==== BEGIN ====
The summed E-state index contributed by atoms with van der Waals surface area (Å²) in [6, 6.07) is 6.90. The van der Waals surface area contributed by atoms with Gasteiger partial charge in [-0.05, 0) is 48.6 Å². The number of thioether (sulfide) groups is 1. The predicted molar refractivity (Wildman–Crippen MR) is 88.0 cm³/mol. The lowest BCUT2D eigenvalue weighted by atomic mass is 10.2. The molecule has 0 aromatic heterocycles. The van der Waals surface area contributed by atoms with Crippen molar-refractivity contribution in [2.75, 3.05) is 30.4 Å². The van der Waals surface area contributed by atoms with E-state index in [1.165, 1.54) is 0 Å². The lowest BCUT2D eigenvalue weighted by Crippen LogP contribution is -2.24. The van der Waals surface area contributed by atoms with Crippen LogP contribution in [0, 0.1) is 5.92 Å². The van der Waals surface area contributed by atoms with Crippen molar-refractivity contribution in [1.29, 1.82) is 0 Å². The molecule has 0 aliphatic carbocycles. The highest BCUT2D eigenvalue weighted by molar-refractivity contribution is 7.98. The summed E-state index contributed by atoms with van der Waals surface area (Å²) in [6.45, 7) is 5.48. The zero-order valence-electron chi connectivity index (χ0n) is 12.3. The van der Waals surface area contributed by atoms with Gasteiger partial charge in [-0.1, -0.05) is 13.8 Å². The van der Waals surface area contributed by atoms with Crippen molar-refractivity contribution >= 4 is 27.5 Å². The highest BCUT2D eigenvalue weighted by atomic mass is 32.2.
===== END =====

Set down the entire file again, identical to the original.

The summed E-state index contributed by atoms with van der Waals surface area (Å²) in [6, 6.07) is 6.90. The van der Waals surface area contributed by atoms with Gasteiger partial charge in [-0.05, 0) is 48.6 Å². The number of thioether (sulfide) groups is 1. The predicted molar refractivity (Wildman–Crippen MR) is 88.0 cm³/mol. The lowest BCUT2D eigenvalue weighted by atomic mass is 10.2. The molecule has 0 aromatic heterocycles. The van der Waals surface area contributed by atoms with Crippen molar-refractivity contribution in [2.75, 3.05) is 30.4 Å². The van der Waals surface area contributed by atoms with E-state index in [1.165, 1.54) is 0 Å². The lowest BCUT2D eigenvalue weighted by Crippen LogP contribution is -2.24. The van der Waals surface area contributed by atoms with Crippen LogP contribution in [0, 0.1) is 5.92 Å². The van der Waals surface area contributed by atoms with Crippen molar-refractivity contribution in [1.29, 1.82) is 0 Å². The molecule has 0 aliphatic carbocycles. The highest BCUT2D eigenvalue weighted by molar-refractivity contribution is 7.98. The summed E-state index contributed by atoms with van der Waals surface area (Å²) in [6.45, 7) is 5.48. The zero-order valence-electron chi connectivity index (χ0n) is 12.3. The van der Waals surface area contributed by atoms with Gasteiger partial charge in [-0.1, -0.05) is 13.8 Å². The van der Waals surface area contributed by atoms with Crippen molar-refractivity contribution >= 4 is 27.5 Å². The highest BCUT2D eigenvalue weighted by atomic mass is 32.2.